Of course, almost everyone had a recitation and there would be two or three songs. Once the date was set, excitement really mounted. They usually just extended the low school platform, but this year they decided to go for the high one. Lumber and material seemed to appear magically, but was probably the result of much hard work and planning. How did they put the piano on the high platform? I don’t know, but it was there. We had to have both front and side curtains. A couple of men arrived one day to help. They didn’t have a stepladder. Maybe they didn’t own one. They simply handed me the hammer and a staple and hoisted me high above their heads for me to fasten the wire to the wall. The curtains were strung on the wire with a repeat perfor-
mance at the other side.
Everything was about as ready as it usually is for an amateur show, but she had chosen good prompters and the forgot were barely noticeable. A Rokeby Concert just couldn’t go on without Archie Lindsay on his fiddle and Hector McLean chording. They, of course, got the usual wild encore.
The ending of the programme was followed by the arrival of Santa, with much bell-ringing and hand clapping, dressed up with beard and the pillow for a stomach. Helpers handed out the presents and told him the names. Everyone got at least two or three presents.
Finally it was time to go home. Wood fires are hard to control, and by that time it was, of course, much too hot. We were all glad to get into our heavy clothing and head for home. The big Clydesdales tied to the fence would be quite cold, even under their heavy woollen blankets. They would have gone home at a gallop, but were held to a trot by the driver sitting up high on a seat with springs under it. The rest of us were sitting on boards resting on the heavy side planks with our feet in the straw.
The pure white snow, no dust to discolour it, the merrily jingling bells were something you just can’t forget. The horses would be unhitched, unharnessed and get extra oats and nice hay as their reward.
The school would be a busy place for the rest of the winter, with debates, concerts and community plays.
People can organize as much as they like, but they can’t compete with an old time school section, with someone living on every hundred, and maybe some on fifties.
“Mom talks about cutting a Christmas tree down.I remember there was a man come to our farmhouse selling Christmas trees and my Dad would have him get every tree out of the truck and stand it up as we looked on to choose a tree. He would notice one with a hole in it and that was the one he chose. We always had a beautiful tree with lots of those silver icicles plastered all over it, probably more at the bottom than the top as we decorated it ourselves.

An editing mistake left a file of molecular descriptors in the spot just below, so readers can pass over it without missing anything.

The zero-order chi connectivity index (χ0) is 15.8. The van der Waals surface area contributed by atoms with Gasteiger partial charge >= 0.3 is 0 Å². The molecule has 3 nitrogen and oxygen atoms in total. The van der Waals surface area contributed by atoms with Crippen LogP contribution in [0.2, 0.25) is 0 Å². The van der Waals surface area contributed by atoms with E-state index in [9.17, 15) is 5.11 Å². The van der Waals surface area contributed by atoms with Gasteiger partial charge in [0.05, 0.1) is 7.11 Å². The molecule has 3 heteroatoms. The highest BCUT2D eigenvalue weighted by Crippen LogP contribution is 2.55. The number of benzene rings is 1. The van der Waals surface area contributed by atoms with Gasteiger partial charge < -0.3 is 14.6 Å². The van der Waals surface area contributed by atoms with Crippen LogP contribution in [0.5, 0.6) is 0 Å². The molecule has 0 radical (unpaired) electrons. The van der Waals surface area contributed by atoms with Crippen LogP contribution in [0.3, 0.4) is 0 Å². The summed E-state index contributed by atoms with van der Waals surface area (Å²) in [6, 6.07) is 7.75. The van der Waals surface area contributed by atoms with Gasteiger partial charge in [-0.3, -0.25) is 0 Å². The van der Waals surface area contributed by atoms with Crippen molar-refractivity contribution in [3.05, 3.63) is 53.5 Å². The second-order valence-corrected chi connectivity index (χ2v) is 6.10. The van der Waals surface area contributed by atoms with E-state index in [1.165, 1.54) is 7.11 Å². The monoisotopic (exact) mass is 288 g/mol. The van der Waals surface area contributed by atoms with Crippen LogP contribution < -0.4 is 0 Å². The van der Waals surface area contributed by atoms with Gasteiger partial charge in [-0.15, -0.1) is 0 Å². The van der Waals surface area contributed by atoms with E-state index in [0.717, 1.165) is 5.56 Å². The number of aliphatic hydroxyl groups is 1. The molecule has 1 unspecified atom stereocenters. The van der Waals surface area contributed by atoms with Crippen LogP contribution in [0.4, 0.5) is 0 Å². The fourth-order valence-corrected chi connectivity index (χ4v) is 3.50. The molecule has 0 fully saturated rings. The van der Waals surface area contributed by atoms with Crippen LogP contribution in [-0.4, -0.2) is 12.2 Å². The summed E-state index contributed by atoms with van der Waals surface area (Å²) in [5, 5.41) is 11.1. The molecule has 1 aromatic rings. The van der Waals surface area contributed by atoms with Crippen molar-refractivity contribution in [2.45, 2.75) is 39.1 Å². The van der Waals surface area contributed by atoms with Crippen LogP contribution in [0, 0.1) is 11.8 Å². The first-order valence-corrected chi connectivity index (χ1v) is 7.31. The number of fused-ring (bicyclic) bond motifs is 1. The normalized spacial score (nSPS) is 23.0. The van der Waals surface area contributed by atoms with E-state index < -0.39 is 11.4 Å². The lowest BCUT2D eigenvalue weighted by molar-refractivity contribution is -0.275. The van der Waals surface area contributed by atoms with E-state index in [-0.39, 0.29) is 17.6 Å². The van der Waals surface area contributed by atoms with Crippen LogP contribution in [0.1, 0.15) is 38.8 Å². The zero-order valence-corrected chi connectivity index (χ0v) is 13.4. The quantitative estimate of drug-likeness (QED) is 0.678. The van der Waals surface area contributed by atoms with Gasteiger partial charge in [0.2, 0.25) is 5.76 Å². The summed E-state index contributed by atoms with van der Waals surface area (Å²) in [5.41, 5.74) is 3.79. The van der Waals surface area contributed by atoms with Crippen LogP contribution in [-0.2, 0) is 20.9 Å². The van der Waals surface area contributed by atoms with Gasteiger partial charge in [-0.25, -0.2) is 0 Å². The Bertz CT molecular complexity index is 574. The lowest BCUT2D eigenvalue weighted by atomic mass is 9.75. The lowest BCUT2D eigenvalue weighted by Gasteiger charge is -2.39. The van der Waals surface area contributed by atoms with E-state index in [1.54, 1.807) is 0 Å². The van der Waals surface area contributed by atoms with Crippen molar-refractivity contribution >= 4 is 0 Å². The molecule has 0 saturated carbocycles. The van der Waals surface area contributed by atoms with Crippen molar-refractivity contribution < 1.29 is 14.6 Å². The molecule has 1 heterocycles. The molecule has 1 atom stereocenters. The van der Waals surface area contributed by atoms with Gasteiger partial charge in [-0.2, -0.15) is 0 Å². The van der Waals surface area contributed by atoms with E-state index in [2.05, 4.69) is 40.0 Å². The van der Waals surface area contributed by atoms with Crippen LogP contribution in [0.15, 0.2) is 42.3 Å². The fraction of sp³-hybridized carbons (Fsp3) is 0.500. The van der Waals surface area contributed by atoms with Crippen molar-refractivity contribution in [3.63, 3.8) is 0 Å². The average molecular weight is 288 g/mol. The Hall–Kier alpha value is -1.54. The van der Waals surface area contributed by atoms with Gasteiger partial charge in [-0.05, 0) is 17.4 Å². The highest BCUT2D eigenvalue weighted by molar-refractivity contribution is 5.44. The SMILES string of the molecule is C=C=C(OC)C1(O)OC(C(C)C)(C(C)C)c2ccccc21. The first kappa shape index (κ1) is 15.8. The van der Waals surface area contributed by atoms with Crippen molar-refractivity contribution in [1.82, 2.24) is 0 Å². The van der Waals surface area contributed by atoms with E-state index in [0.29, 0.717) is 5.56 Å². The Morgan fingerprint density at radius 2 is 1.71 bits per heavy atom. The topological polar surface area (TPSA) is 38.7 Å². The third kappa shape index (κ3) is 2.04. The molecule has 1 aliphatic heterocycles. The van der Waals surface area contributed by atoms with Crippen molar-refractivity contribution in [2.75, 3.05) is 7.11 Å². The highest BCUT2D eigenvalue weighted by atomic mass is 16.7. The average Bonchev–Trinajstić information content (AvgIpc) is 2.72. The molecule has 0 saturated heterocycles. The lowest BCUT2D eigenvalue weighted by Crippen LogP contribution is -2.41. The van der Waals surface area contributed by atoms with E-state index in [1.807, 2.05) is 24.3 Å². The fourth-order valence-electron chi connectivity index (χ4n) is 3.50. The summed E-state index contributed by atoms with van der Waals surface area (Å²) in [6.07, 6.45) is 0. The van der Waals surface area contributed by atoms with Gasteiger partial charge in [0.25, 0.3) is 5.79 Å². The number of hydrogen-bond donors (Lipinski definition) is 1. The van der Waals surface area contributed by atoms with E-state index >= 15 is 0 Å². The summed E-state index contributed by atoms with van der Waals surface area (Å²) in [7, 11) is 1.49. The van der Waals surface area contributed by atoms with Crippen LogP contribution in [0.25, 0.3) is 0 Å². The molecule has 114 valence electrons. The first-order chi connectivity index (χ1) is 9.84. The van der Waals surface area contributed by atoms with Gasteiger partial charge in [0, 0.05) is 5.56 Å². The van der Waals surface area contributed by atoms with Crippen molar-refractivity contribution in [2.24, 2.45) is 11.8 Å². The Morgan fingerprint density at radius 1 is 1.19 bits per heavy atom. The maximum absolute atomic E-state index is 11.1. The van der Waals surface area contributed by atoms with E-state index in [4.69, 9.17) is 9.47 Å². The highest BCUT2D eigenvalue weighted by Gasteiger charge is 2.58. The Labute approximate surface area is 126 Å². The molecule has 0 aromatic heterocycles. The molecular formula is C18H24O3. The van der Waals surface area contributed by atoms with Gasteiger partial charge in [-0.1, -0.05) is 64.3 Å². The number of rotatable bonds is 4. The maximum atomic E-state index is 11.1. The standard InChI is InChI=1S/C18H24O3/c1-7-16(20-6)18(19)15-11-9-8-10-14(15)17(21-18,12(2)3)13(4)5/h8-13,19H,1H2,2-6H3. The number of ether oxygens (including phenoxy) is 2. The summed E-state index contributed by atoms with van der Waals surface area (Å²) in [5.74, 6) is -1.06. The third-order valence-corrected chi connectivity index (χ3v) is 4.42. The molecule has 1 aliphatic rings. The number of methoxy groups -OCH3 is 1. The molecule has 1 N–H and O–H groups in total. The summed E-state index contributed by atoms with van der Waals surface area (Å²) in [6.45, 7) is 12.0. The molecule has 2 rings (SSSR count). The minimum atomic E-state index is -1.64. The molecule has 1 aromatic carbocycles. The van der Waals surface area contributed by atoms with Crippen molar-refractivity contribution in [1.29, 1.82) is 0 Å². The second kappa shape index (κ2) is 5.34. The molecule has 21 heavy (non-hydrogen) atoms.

We also got the orange in the toe of our socks. I remember getting a beautiful doll with long white silky hair from Santa. We would also hang our own socks for Santa to fill. None of these fancy ones we have now. I do remember going around the house and finding the biggest sock available. I thought because mine were so tiny Santa wouldn’t be able to put much in mine so I borrowed my dads.
I used to love to go to my aunt and uncles homes for Christmas. One Christmas my brother and I got police and ambulance cars with loud sirens from my uncle. My dad asked us to go play with them behind the chair. It happened to be my uncle’s chair!
The Christmas meal was always so delicious with everyone gathered around and so many treats.”
– Dawn McNally
An early Christmas memory shared with me from Ruth Leitch in a book she began writing them down in – 2021
“When I was about three and a half years old, Aunt Mabel came to our house for Christmas dinner and an exchange of gifts with Mother’s family. I remember Aunt Mabel looking at me and then asking Mother, “Where did you get this one? She doesn’t look like the rest!”
I didn’t say anything but thought about it many times. I finally found that I didn’t look like the rest because I look like Grandma Dodd and the others are Sifton’s, in looks at least!”
The above photos were taken by Ruth Leitch on November 26th 1999 at the Christmas decorating party At Hope United Church. Thank you to Jim Breen for sharing these Christmas memories.
Two more films shared with me from the John and Elaine Brennan collection. From John’s family growing up. There is a little washed out parts on some of the film but the memories and atmosphere is still there.
“From when our kids were born until they were no longer living in our home mom used to come over before the first morning light to make sure she didn’t miss the kids opening their gifts from Santa. As they got older and slept in she would wake us up arriving well ahead of our teenagers getting out of bed. The kids still find that very amusing.”
– Dawn McNally
To end Memories of Christmas Past I am adding this year’s walking tour I took of Alvinston’s Christmas Lights. It is fast becoming g one of my favourite things about Christmas in this community that I look forward to each year and will be ingrained in my memories in to the future. It is also part of the Alvinston Optimists Home Lighting Competition where they award a 1st place ($500), 2nd place ($350), 3rd place ($250) and a Peoples Choice award ($100) to the winners. Each year more houses light up to have a chance at winning and it is fast becoming a very anticipated part of the holiday season. This year’s winners (2022) are 1st Place went to Nancy Coleman at 7958 Railroad St., 2nd Place went to Leanne and Dan Funk at 3107 Broadway St., 3rd Place -went to Tom Scott at 3259 River St. and the “Peoples Choice” was awarded to Jay McArthur 3281 Walnut St.
One thought on “Memories of Christmas Past”
Lots of fun memories, Liana. Thanks for doing this.